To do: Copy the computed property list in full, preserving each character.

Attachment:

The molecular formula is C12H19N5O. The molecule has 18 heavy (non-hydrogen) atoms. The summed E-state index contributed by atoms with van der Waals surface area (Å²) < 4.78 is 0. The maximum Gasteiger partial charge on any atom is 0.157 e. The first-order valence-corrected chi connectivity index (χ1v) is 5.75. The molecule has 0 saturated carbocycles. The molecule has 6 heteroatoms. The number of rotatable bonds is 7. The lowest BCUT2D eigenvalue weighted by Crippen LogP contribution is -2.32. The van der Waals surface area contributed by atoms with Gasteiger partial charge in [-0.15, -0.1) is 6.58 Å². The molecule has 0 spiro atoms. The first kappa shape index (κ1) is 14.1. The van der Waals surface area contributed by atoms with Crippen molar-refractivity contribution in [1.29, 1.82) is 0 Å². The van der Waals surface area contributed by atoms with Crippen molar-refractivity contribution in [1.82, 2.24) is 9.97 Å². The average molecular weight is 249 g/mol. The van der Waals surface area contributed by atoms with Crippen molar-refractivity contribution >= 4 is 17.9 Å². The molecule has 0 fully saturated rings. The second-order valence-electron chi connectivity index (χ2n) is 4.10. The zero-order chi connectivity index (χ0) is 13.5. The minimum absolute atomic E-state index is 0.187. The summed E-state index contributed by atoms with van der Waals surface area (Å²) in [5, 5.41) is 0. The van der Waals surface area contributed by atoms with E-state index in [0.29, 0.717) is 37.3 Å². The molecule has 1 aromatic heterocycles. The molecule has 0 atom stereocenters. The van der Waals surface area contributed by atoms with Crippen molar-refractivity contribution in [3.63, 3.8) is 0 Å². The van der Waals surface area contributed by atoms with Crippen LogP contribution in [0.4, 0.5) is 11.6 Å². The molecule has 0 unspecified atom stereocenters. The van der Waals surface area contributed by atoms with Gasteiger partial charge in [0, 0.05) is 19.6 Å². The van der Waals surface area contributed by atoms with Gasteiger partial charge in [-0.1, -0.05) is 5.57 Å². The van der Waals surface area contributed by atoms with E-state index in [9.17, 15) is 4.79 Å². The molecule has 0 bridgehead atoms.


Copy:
The molecular formula is C12H19N5O. The molecule has 18 heavy (non-hydrogen) atoms. The summed E-state index contributed by atoms with van der Waals surface area (Å²) < 4.78 is 0. The maximum Gasteiger partial charge on any atom is 0.157 e. The first-order valence-corrected chi connectivity index (χ1v) is 5.75. The molecule has 0 saturated carbocycles. The molecule has 6 heteroatoms. The number of rotatable bonds is 7. The lowest BCUT2D eigenvalue weighted by Crippen LogP contribution is -2.32. The van der Waals surface area contributed by atoms with Gasteiger partial charge in [-0.15, -0.1) is 6.58 Å². The molecule has 0 spiro atoms. The first kappa shape index (κ1) is 14.1. The van der Waals surface area contributed by atoms with Crippen molar-refractivity contribution in [1.29, 1.82) is 0 Å². The van der Waals surface area contributed by atoms with Crippen molar-refractivity contribution in [1.82, 2.24) is 9.97 Å². The average molecular weight is 249 g/mol. The van der Waals surface area contributed by atoms with Crippen molar-refractivity contribution >= 4 is 17.9 Å². The molecule has 0 fully saturated rings. The second-order valence-electron chi connectivity index (χ2n) is 4.10. The zero-order chi connectivity index (χ0) is 13.5. The minimum absolute atomic E-state index is 0.187. The summed E-state index contributed by atoms with van der Waals surface area (Å²) in [5, 5.41) is 0. The van der Waals surface area contributed by atoms with E-state index in [0.29, 0.717) is 37.3 Å². The molecule has 1 aromatic heterocycles. The molecule has 0 atom stereocenters. The van der Waals surface area contributed by atoms with Crippen molar-refractivity contribution in [3.63, 3.8) is 0 Å². The van der Waals surface area contributed by atoms with Crippen LogP contribution in [0.4, 0.5) is 11.6 Å². The molecule has 0 unspecified atom stereocenters. The van der Waals surface area contributed by atoms with Gasteiger partial charge in [0, 0.05) is 19.6 Å². The van der Waals surface area contributed by atoms with Gasteiger partial charge in [-0.1, -0.05) is 5.57 Å². The van der Waals surface area contributed by atoms with E-state index in [9.17, 15) is 4.79 Å². The molecule has 0 bridgehead atoms.